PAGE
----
The court said the provincial policy violates the Quebec charter, but they split on whether it violated the Canadian Charter of Rights and Freedoms, meaning there is no immediate impact on the Canadian health-care system as a whole.
Lawyers for the federal government argued the court should not interfere with the health-care system, considered "one of Canada's finest achievements and a powerful symbol of the national identity." CBC Radio report, June 9, 2005
For the last 10 years the federal government of Canada and many provincial governments have been short changing the health care system as we had come to know it. The federal government set up the route to private care with its cut backs to healthcare in the 1990's reducing payments to the provinces from approximately 50% to 14%.
Only one province during the 90's did not cut back on healthcare in a big way, BC. BC continued to fund health care at the same level as before yet costs were rising, demands were rising and it has been unable to keep up.
Governments have been telling us for years now that private facilities can deliver care to patients cheaper than the public system. They use examples of clinics that specialize in one or two procedures, places that high grade. They are set up to deal with assembly line care with the more expensive care left to public facilities to deal with. They then compare the cost of procedures in both systems and suggest the private group can do it cheaper.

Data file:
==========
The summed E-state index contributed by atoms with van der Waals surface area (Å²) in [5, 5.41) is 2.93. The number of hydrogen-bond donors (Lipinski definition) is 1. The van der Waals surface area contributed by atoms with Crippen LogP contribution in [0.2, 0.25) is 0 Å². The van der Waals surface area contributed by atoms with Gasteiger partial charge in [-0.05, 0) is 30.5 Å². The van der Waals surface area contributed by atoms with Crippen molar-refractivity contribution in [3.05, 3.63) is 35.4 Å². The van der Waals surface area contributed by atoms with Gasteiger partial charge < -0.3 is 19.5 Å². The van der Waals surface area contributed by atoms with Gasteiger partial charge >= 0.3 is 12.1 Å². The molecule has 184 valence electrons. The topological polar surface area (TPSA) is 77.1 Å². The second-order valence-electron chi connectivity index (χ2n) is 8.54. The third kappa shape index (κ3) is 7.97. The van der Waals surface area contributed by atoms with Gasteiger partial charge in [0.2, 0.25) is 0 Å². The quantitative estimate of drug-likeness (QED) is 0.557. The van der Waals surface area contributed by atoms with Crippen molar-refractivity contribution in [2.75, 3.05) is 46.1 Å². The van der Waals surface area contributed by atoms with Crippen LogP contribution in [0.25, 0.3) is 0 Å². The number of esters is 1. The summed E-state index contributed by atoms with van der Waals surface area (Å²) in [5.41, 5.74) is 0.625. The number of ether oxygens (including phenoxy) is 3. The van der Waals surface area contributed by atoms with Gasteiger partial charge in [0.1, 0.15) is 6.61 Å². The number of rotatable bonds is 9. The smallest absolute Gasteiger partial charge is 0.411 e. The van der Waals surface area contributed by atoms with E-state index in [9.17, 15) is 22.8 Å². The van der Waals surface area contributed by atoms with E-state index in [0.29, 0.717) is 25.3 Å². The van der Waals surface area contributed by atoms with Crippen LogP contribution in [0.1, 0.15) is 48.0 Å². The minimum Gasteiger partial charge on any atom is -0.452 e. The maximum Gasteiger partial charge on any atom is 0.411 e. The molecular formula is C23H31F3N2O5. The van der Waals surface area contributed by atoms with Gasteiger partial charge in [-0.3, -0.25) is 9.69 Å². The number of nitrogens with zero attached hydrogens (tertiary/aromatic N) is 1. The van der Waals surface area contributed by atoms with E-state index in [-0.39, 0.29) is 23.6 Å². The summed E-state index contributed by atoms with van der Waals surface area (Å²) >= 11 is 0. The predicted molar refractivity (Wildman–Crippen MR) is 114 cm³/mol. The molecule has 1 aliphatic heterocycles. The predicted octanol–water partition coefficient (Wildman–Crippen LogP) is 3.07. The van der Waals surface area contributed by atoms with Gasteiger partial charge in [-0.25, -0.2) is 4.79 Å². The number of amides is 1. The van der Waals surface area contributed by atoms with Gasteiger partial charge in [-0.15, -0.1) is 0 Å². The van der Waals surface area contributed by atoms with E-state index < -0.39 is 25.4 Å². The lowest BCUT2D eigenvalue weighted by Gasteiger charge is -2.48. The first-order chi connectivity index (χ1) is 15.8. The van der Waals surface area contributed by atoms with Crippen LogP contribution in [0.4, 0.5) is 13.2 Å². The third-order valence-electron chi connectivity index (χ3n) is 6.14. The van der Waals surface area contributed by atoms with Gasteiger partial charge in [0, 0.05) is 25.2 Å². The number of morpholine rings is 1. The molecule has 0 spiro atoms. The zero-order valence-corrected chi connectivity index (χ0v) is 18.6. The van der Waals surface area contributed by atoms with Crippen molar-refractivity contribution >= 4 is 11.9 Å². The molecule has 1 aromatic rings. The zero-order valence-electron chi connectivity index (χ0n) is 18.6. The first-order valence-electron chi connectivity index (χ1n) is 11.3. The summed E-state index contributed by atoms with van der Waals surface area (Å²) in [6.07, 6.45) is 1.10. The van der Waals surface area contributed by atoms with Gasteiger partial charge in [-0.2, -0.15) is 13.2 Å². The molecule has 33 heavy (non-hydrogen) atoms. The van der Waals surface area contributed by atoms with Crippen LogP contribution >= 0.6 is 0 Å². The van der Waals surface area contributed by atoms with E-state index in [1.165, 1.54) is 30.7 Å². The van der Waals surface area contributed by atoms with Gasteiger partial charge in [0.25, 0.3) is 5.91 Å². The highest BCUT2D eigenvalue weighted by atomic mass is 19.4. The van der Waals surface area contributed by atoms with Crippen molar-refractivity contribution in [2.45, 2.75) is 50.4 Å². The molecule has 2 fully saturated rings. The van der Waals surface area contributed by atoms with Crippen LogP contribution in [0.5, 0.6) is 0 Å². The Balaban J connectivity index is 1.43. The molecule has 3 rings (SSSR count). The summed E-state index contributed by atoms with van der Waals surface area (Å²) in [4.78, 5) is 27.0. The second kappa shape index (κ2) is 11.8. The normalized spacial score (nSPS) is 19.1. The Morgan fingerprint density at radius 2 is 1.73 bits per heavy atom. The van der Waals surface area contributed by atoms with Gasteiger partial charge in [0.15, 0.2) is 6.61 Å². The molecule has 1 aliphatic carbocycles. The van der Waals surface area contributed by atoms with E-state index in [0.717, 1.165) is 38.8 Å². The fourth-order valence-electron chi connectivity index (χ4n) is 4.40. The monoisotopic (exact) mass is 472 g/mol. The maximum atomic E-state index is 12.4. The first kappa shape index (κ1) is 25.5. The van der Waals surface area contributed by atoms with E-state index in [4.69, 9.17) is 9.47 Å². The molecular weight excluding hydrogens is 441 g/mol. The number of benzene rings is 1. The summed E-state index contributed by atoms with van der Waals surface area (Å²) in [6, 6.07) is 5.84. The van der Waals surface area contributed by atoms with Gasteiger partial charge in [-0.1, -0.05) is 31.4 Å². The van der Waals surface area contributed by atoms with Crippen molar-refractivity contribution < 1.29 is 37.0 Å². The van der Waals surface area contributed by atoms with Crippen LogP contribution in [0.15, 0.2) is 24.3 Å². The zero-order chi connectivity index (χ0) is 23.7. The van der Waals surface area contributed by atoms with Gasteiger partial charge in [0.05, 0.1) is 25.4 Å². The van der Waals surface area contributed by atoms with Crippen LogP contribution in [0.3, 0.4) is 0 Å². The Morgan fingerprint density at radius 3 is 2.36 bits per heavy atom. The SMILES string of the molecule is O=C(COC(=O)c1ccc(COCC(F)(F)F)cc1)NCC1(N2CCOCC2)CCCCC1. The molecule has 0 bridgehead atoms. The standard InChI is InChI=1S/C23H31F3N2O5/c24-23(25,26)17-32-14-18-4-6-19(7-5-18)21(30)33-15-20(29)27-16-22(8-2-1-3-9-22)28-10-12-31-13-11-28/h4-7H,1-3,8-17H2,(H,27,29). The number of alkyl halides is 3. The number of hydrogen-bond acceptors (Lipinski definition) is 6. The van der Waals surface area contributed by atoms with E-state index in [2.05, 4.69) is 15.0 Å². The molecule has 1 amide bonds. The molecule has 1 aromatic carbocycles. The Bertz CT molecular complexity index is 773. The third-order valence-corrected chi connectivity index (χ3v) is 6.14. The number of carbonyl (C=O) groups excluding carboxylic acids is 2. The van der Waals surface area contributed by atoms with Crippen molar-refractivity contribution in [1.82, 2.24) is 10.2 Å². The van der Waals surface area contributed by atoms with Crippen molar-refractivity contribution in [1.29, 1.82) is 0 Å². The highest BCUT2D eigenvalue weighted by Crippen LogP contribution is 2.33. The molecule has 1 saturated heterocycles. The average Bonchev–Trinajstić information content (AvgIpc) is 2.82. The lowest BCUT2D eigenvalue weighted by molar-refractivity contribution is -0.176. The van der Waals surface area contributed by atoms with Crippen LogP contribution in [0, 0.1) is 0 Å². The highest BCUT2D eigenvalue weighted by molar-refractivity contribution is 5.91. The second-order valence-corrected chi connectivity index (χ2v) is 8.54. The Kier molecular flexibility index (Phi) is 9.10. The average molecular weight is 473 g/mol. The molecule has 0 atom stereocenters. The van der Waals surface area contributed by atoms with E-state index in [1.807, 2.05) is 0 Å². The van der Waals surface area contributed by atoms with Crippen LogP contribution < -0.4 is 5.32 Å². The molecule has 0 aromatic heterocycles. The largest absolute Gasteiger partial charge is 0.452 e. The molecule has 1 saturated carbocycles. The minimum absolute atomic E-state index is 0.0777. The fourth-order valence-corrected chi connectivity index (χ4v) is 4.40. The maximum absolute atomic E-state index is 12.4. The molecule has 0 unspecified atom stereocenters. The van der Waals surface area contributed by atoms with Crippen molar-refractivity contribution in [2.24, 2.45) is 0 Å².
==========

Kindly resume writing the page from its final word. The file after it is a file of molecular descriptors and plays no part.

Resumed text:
Aside from the obvious misuse of the figures, it also fails to add in the profit incentive to private care. No private facility is there to give the best care available without making a return for the shareholder in the business.
BC has been privatized, using more outsourcing of surgery for joint replacements, cataract and other simpler surgeries for a few years now. They have rationalized this by saying that the public sector could not handle the volume.
Yet over the last few years thousands of hours in hospital surgical units were not used because they were not funded to operate. Thousands of procedures could have been undertaken. Instead of using the public system, the hospitals contracted the work out to private clinics.
In March of this year BC Nurses released a report that identified 15,000 hours in BC Hospitals were not used every month since 2001 despite waitlists being 34% longer. The media held the story until after the election. It ran on May 20th three days after the election.
You can not blame people for turning to private care when governments refuse to provide the care in public facilities. The myth however is that private care will be cheaper and public health care is out of reach. The time is now to fund public care, to fund surgery back logs within the public system and keep up.